Zinc Transporter ZntB
July 2010
Peptidoglycan binding: Calcium-free killing
June 2010
Treating sleeping sickness
May 2010
Bacterial spore kinase
April 2010
Antibiotics and Ribosome Function
March 2010
Safer Alzheimer's drugs?
March 2010
Anthrax evasion tactics
September 2009
GPCR subunits: Separate but not equal
September 2009
Antibiotic target
August 2009
Salicylic Acid Binding Protein 2
August 2009
July 2009
Tackling influenza
June 2009
Bacterial Leucine Transporter, LeuT
May 2009
Anthrax stealth molecule
March 2009
Drug targets to aim for
February 2009
High-energy storage system
February 2009
Transporter mechanism in sight
February 2009
Scavenger Decapping Enzyme DcpS
November 2008
Blocking AmtB
September 2008

Research Themes Drug discovery

Cancer Networks: IFI16-mediated p53 Activation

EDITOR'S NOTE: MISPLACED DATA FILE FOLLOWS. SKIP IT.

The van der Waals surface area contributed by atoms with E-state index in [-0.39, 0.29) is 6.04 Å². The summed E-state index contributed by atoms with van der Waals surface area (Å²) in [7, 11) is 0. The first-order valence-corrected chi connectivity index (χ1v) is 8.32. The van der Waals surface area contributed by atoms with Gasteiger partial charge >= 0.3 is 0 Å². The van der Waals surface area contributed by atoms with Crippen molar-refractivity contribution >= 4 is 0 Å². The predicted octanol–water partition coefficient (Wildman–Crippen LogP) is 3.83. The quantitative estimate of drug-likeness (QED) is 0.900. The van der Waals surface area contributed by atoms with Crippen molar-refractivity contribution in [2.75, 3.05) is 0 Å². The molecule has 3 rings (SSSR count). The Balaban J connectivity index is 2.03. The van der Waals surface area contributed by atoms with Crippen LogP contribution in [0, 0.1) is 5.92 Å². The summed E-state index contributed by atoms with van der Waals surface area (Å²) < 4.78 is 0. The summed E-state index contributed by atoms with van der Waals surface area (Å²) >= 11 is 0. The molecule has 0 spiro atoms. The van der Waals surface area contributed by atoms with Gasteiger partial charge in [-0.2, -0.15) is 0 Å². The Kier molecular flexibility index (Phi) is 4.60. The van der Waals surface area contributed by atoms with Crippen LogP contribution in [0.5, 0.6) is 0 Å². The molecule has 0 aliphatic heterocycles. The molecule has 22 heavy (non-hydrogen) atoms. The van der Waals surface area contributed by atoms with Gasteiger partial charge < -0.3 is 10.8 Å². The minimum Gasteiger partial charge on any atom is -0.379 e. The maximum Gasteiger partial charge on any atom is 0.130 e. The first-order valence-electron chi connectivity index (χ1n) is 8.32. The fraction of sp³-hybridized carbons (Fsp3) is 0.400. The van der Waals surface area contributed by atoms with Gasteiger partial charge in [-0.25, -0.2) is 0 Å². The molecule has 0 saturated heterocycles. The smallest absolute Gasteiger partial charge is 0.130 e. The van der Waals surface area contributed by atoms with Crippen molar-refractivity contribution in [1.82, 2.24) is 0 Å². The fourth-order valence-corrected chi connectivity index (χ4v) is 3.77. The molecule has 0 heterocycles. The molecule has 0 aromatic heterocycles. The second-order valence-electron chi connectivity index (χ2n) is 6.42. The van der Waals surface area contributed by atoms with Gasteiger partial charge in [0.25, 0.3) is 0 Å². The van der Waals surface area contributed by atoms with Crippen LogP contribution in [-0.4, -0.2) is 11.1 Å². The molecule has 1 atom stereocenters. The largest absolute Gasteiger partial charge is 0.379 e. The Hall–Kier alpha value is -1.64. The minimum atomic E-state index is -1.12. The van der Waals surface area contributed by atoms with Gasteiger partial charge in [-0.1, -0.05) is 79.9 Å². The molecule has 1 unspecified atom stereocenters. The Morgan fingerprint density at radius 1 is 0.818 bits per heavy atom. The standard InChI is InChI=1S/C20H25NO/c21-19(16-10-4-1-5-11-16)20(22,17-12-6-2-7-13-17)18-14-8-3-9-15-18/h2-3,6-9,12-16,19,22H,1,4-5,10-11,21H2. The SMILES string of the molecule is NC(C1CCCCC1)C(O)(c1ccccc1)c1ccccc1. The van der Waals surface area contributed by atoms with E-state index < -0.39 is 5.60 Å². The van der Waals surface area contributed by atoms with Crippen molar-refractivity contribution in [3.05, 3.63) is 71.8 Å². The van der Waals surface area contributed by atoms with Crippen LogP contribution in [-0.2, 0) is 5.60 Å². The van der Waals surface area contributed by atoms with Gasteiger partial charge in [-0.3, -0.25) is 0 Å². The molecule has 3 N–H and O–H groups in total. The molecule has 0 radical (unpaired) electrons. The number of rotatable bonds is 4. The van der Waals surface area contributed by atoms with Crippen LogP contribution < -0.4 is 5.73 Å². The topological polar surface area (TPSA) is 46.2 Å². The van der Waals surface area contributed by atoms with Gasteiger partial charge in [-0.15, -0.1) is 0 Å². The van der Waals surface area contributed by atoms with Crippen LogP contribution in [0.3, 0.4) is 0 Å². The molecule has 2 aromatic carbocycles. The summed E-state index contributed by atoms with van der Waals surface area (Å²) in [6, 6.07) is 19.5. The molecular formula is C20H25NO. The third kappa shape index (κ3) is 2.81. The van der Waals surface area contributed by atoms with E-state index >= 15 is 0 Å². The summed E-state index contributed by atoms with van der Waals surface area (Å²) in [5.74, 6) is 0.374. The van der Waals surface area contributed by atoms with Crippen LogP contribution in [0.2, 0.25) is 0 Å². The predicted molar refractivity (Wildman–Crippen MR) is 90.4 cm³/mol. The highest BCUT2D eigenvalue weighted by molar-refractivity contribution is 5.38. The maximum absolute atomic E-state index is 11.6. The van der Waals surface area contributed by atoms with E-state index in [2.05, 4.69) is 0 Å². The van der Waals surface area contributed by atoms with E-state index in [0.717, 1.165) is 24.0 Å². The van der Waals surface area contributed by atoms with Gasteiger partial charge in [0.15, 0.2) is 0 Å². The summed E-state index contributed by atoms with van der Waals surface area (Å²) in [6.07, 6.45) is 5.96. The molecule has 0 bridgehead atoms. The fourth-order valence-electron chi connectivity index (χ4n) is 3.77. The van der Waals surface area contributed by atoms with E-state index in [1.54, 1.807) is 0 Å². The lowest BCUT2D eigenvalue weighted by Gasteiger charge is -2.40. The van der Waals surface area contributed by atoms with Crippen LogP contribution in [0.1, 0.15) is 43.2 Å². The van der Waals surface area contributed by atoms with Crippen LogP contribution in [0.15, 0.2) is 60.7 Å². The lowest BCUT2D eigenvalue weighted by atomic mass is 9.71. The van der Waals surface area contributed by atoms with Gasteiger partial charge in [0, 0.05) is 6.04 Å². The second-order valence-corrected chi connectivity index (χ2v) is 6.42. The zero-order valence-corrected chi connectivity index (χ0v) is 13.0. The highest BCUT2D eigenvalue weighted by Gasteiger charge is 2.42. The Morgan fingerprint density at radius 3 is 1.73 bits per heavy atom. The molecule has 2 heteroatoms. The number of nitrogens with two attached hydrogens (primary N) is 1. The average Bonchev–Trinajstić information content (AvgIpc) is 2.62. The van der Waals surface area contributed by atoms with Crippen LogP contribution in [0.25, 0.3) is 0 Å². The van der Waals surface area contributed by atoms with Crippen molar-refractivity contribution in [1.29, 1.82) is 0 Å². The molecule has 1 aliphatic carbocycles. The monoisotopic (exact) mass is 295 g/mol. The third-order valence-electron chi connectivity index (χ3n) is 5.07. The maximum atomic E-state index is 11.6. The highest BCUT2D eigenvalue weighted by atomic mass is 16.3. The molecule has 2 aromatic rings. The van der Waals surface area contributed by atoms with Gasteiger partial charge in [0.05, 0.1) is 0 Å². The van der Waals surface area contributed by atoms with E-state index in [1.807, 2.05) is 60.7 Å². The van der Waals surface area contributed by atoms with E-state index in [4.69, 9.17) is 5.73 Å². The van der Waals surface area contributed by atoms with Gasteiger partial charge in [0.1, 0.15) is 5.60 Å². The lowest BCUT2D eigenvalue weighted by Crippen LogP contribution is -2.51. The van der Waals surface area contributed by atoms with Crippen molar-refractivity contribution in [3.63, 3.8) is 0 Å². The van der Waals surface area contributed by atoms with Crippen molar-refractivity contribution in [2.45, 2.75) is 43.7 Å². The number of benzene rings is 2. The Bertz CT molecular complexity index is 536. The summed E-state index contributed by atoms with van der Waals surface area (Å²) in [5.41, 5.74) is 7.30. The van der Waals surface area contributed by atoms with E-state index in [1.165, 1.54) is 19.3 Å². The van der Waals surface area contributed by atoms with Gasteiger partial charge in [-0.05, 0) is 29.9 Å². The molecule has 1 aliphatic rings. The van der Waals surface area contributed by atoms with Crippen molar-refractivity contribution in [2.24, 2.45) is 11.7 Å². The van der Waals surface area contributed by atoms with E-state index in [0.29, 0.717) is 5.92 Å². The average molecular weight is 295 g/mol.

SBKB [doi:10.1038/sbkb.2012.169]
Featured Article - November 2013
Short description: Structural and functional analyses of the p53-binding HIN domains of IFI16 reveal their mechanism of action.

Structure of the p53-binding HIN-A domain of IFI16 comprising two OB-fold subdomains that act as a single unit. Figure courtesy of Cheryl Arrowsmith.

Interferon-inducible protein 16 (IFI16) is one of four members of the HIN-200 family, which is characterized by the presence of a 200-amino acid signature motif called the HIN domain. HIN domains have been implicated in DNA binding as well as protein-protein interactions with numerous transcription factors, including tumor suppressor p53. IFI16 is widely expressed and has been reported to regulate p53-mediated transcriptional activation; reduced IFI16 expression has been observed in several human cancers. The overexpression of IFI16 could induce apoptosis in human bladder carcinoma cells in a p53-dependent manner.